Getting this book into the hands of real-life kids is obviously Allison's aim, but as with all the best children's authors, he's done that by writing a book which doesn't talk down to them. Like Pixar's films, an adult not reading Bad Machinery because it's for kids is missing out – and missing the point. The jokes are sharp, the plot is twisting, and the mystery is engrossing. If the fact that the main characters are 11-year-olds spoils that for you, I don't know what to say.

A little peek inside Bad Machinery, by John Allison. Credit: Oni Press.

Alex Hern is a technology reporter for the Guardian. He was formerly staff writer at the New Statesman. You should follow Alex on Twitter.

Photo: Channel 4
Show Hide image

Who will win Great British Bake Off 2017 based on the contestants’ Twitters

An extremely serious and damning investigation. 

It was morning but the sky was as dark as the night – and the night was as dark as a quite dark rat. He walked in. A real smooth gent with legs for seconds. His pins were draped in the finest boot-cut jeans money could buy, and bad news was written all over his face. “I’m Paul,” he said. “I know”. My hooch ran dry that night – but the conversation never did. By nightfall, it was clear as a see-through rat.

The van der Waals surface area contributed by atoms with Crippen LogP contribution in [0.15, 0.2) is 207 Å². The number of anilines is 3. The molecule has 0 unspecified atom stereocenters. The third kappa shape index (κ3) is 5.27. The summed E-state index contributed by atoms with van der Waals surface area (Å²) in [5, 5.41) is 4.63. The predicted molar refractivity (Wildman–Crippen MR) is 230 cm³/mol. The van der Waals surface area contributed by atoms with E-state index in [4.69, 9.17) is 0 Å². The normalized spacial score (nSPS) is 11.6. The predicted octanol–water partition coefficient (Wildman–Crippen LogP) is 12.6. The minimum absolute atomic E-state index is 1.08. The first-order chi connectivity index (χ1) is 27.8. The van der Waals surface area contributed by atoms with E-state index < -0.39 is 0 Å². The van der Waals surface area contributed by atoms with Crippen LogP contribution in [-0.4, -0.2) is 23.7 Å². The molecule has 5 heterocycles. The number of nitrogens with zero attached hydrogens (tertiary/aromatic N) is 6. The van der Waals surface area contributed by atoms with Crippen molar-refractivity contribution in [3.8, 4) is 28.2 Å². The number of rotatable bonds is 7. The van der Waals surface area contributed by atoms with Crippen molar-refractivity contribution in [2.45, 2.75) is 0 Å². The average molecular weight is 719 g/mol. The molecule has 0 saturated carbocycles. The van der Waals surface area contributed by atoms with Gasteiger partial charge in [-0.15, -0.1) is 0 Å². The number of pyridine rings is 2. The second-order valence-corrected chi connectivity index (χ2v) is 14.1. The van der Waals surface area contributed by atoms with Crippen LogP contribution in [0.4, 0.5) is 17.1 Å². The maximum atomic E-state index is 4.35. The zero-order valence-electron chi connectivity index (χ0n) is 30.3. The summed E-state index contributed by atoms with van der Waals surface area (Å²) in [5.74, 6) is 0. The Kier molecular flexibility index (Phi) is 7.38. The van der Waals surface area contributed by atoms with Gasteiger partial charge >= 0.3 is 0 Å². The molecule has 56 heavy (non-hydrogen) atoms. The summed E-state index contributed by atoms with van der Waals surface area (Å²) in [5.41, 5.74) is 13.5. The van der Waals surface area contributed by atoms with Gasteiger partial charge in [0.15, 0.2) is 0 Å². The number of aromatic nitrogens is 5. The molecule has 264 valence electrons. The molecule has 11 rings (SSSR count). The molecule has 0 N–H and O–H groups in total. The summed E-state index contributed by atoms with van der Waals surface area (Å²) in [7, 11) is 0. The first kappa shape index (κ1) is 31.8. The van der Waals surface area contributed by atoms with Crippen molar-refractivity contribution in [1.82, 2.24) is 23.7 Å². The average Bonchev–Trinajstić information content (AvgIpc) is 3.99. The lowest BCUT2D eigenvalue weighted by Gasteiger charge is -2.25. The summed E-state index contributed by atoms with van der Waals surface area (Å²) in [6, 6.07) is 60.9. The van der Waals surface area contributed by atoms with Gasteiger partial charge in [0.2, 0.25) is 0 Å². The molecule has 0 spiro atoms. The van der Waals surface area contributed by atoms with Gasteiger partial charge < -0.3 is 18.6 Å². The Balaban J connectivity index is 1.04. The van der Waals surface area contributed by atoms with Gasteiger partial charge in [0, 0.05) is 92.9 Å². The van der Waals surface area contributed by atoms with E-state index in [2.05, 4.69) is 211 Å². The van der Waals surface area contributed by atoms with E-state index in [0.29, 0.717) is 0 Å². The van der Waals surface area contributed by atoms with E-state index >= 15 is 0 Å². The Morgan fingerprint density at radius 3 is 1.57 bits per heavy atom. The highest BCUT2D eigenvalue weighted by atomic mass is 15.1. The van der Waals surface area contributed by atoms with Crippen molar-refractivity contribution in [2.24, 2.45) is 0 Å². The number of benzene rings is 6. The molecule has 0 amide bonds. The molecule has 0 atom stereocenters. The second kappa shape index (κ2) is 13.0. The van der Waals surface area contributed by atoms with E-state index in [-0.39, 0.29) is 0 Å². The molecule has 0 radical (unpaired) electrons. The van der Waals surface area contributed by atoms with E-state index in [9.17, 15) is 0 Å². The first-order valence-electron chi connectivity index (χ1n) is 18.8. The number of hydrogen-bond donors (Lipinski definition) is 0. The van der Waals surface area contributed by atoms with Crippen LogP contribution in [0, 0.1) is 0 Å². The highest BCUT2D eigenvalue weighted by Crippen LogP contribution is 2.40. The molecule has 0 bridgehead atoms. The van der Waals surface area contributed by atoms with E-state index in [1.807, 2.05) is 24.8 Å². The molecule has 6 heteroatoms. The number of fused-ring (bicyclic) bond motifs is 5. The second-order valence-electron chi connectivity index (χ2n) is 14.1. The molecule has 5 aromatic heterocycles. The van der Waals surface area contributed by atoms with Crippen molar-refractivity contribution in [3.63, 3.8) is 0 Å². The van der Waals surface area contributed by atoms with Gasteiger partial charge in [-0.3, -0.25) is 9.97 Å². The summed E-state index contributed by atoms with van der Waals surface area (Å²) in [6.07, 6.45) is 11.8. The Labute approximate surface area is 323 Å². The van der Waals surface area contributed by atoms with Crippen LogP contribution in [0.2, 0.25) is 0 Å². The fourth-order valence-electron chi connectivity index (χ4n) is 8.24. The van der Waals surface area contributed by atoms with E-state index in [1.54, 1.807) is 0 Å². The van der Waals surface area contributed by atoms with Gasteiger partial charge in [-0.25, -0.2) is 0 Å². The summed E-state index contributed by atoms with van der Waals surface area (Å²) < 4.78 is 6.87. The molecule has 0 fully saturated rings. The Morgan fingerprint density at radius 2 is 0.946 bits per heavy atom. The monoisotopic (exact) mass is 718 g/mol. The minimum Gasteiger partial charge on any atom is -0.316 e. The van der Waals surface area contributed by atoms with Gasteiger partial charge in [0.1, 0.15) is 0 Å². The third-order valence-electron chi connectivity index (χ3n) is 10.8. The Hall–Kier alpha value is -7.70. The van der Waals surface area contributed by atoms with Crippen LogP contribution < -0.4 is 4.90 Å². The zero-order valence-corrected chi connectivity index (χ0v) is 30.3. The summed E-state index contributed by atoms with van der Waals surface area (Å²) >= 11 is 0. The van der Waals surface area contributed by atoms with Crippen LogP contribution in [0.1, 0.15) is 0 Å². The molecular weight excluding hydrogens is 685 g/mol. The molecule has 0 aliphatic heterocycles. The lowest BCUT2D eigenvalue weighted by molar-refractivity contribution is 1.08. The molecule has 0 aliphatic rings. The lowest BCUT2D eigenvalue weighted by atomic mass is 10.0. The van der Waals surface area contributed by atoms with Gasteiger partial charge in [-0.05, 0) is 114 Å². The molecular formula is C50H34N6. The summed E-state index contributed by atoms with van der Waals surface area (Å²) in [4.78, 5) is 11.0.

Some might say that going amateur detective to figure out which contestants win and lose in this year’s Great British Bake Off is spoiling the fun faster than a Baked Alaska left out of the freezer. To those people I’d say: yes. The following article is not fun. It is a serious and intense week-by-week breakdown of who will leave GBBO in 2017. How? Using the contestants’ Twitter and Instagram accounts, of course.

The clues are simple but manifold, like a rat with cousins. They include:

  • The date a contestant signed up for social media (was it during, or after, the competition?)